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Mythology in Art

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MYTHOLOGY IN ART. That portion of art which is concerned with the representation of mythological concepts. Religious notions are :-.1111.01ized at a very early stage in the history of inall kind. Conceptions which can be given in ague and poetic terms in the must of necessity in art be represented concretely. The first beginnings are rude and uncouth; yet they develop in the course of time into the most beau tiful of all expressions of national art. They are thus important not only from the point of view of history of art, but as one of the main sources for an accurate knowledge of the history of re ligion. We may trace in them also in many cases the influence which one religion has exercised upon another. lf, for instance. we find the bearded figure within a circle as the Iranian sym bol of ormazd, and in Assyrian sculpture see the same figure hovering over a field of battle, it is at once evident that the religious art of Assyria has influenced that of ancient Persia, and the implication follows that the actual concept of the deity of Ormazd has been modified by a Semitic deity.

Nowhere are the distinct national characteris ties of mythology so clearly set forth as in art. In the Egyptian paintings and statues of deities, We have the stiff outlines and the grotesque ani mal-headed figures, which stand in marked con trast to the brutal and massive religious art of Assyria and Babylonia. From the point of view of comparative religion the most perfect pro ductions of art are as a rule inferior to the rude and archaic. It might almost he laid down as a rule that the higher the artistic merit. the less the purely religious value. The most important contributions of Assyrian art to a knowledge of its mythology are to be 1411111(1 not in the finished productions of the late period, hut in the more ancient seal-cylinders, whose purely artistic merit is often slight. In Greece, in like manner, the early religious art is rude, hut here we find in the periods traces of influence from Egypt. or again, as in certain pictures of the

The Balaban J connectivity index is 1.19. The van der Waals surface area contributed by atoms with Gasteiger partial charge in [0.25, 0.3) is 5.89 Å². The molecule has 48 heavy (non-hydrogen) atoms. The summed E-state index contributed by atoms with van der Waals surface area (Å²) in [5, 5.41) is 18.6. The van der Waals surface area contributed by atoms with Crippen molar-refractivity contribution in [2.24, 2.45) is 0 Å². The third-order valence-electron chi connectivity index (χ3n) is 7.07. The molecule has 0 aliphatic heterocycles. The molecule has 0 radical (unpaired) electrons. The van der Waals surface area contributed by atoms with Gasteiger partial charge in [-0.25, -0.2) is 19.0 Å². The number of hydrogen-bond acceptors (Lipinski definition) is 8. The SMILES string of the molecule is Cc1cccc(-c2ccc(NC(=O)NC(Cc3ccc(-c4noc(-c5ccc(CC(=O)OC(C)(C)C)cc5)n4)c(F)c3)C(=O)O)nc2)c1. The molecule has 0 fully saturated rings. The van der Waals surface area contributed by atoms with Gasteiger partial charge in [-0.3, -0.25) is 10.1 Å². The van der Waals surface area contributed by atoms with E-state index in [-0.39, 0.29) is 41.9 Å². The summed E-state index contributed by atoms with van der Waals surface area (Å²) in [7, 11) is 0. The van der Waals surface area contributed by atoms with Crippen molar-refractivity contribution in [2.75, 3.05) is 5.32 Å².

struggle of Hercules with the Nemenn lion, an analogue too close to be accidental with Baby lonian pictures of the Gilgamish cycle. Though the highest religious sentiments of a people at a given period are embodied in its art, the endeavor to make this embodiment perfect tends in the course of time to an increased purity in the type and symbolization of religious concept. 'rids in teracting process is stimulated by the fact that the ',tame or the painting is conceived to be in it self divine, and at later period a portion of god hood ; later still it is a symbol which may indeed be a god to the vulgar. but to the cultured or to the initiated is but a representation of divinity. Art istie conceptions of divinities naturally var?, aeeording to the character of the god represented. Thus in ancient 'Mexico we find beside the figure of the beneficent Quetzacoatl the horrible statue of the wargod Iluitzilopoehtli, on whose altar human sacrifices NN cre offered. If the religious art of Mexico is rugged. that of India is effem inate In India again, in harmony with t he tesque religious legends. we fund strange divine figures. The monkey-god Hamlin:in. in harmony with his emerge tic character, has 110 touch of the effeminate about him. as has the love-god Kama. and in like manner we find the voluptuous fooire of Parvati. the wife of Siva, in her kindly aspect. beside the fright fill and demoniac figure of Durga, the malignant form of the same goddess. In Greece, where mythology ill art was developed to its utmost perfeetiou, we lin& this principle carried out in its entirety. Beside the austere Aflame stands the seductive Aphrodite; with the powerful Ilercules is contrasted the delicate, al most too beautiful Apollo, and over all the Pan theon towers the majestic figure of Zeus. See Ala. HISTORY OF: and the various on National Art as well as the plates of EGYPTIAN DEITIES, HINDU DEITIES under lmiiA; GREEK ART; JUPITER; LYSIPPUS; PARTHENON.